I would have thought Prolly would have opted for a boutique aluminium frame…
Before he even began to sketch out his design, he met with the carbon engineers, who reverse-engineered some of his favorite steel tubesets, and improved upon their weaknesses. Ben wanted his bikes to have the same ride characteristics of his steel bikes, just more technologically advanced. He came to loosely call this “steel 2.0″ but you should take that with a grain of salt because let’s face it, carbon fiber is not steel.
This bike is however a by-product of domestic engineering and fabrication. The carbon weave is from the States. It’s cut to shape, moulded by a proprietary process, assembled and finished all within an hour drive from Portland. The process used produces very little waste. There’s no hodgepodge assemblage, no messy resin and it’s 100% custom. Basically, it’s a streamlined process that utilizes technologies that allow each frame to be engineered to a customer’s specific needs.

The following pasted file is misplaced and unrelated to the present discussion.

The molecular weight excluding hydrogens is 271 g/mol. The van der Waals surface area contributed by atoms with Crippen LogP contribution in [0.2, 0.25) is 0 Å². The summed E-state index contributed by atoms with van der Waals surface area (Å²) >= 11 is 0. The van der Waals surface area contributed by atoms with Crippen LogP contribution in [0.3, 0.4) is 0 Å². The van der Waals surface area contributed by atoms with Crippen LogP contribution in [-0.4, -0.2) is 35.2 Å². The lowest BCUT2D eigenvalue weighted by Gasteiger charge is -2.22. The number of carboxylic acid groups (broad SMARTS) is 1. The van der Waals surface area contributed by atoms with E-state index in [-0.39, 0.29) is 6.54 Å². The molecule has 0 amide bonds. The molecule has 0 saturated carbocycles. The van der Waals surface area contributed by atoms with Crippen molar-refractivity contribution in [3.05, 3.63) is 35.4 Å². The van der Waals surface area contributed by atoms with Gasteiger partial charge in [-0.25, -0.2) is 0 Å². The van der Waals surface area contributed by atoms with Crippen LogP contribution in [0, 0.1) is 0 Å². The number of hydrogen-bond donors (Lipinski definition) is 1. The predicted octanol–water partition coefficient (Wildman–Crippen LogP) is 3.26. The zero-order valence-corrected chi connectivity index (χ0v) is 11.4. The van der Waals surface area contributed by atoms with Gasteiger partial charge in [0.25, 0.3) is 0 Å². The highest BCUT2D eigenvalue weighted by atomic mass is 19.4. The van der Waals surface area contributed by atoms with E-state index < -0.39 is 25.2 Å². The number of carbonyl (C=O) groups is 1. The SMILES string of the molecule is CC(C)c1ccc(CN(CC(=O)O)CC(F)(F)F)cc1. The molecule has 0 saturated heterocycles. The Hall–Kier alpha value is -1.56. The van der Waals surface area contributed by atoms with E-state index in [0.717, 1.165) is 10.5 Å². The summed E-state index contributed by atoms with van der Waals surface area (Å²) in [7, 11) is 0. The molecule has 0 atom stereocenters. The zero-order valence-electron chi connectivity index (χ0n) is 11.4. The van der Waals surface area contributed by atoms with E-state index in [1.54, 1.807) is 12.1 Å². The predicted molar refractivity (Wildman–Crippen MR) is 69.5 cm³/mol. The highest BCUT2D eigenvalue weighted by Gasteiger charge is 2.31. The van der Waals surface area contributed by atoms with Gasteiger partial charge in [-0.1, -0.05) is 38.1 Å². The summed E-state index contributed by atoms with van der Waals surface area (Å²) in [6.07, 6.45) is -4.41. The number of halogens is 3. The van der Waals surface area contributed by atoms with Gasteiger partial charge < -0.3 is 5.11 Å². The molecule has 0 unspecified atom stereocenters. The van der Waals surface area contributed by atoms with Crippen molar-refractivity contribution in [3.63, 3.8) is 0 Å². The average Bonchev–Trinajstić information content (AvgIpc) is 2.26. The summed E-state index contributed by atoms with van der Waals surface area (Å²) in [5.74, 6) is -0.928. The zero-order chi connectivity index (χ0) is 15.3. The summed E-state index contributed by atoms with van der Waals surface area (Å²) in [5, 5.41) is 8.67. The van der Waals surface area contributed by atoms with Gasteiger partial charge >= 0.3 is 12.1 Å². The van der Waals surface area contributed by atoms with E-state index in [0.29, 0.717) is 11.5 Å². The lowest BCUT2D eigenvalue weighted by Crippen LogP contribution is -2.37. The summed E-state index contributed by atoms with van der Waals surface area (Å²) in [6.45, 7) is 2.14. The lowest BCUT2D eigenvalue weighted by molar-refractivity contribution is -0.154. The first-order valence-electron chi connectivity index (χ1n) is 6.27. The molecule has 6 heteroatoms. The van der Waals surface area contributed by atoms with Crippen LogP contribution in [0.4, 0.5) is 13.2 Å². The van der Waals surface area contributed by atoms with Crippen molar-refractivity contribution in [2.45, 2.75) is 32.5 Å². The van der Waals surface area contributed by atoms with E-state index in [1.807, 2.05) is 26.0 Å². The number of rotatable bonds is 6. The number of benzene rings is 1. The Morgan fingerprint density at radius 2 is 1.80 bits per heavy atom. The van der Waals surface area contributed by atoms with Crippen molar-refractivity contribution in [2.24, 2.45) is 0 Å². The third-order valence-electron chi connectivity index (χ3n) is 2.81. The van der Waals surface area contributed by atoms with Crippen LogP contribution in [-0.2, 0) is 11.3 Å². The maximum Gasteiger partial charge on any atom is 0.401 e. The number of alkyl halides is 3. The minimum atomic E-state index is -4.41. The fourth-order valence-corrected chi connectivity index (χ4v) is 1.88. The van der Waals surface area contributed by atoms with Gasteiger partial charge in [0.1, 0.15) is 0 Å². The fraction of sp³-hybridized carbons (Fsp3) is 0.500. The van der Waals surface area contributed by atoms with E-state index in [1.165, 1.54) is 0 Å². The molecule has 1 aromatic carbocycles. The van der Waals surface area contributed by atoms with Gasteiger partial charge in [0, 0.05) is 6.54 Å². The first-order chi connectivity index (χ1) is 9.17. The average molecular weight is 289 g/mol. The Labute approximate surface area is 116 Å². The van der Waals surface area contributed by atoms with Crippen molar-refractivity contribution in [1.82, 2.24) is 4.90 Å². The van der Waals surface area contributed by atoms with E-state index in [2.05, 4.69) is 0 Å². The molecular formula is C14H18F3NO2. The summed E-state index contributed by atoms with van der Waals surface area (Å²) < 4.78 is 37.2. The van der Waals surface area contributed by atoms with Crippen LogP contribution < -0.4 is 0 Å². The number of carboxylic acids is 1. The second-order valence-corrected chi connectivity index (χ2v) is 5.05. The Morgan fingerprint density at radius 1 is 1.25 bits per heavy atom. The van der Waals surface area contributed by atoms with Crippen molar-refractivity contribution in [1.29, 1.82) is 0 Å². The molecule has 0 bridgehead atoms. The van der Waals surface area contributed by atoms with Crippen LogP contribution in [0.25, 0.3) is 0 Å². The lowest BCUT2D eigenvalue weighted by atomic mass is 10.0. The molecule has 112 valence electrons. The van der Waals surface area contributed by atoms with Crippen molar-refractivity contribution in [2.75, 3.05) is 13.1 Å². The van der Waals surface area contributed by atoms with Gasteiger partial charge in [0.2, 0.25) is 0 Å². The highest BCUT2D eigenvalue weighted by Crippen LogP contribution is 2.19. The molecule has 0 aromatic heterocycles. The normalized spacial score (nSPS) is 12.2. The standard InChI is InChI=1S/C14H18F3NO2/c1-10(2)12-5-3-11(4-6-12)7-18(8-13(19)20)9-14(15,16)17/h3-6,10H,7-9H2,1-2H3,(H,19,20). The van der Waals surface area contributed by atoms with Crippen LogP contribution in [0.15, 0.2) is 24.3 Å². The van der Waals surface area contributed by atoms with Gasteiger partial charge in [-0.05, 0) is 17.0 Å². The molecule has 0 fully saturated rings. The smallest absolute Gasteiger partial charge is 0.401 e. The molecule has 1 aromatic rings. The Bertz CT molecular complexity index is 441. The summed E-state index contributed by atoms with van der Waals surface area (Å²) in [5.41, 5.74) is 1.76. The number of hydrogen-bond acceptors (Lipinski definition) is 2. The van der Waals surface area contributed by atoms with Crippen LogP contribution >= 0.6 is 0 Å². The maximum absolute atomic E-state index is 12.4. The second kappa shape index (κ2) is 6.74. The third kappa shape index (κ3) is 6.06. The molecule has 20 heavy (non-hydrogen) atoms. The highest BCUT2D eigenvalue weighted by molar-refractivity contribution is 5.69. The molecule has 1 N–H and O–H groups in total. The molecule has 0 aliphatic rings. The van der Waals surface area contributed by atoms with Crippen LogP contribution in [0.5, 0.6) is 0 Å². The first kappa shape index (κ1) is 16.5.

That’s what had me intrigued in Argonaut and so I agreed to come on board. Soon, I started to hear the echos of “steel is real” in the back of my head, however. I knew my Bishop is as perfect as a steel bike could be. The geometry is dialed and I’ve never ridden anything like it. So I approached Ben with the idea to make the exact same bicycle, just with his new carbon manufacturing process.
Dimensions, trail, geometry, were all the same, just the profile changed a bit to a racier silhouette. Even the tube’s proprietary layup were influenced by the same steel that my Bishop is built from. Bottom line is, I wanted to be able to subjectively compare the two materials.
At the risk of sound like a contrarian I don’t think Prolly’s writing is over the top, he’s just into it. Blogging by it’s very nature is masturbatory … not saying enough and nobody will read it, write with some enthusiasm and haters are all quick to dispel it as advertorial.
FWIW, I like the look of the bike, hard to see some of the overall build (well, it’s carbon) but it certainly looks tasty.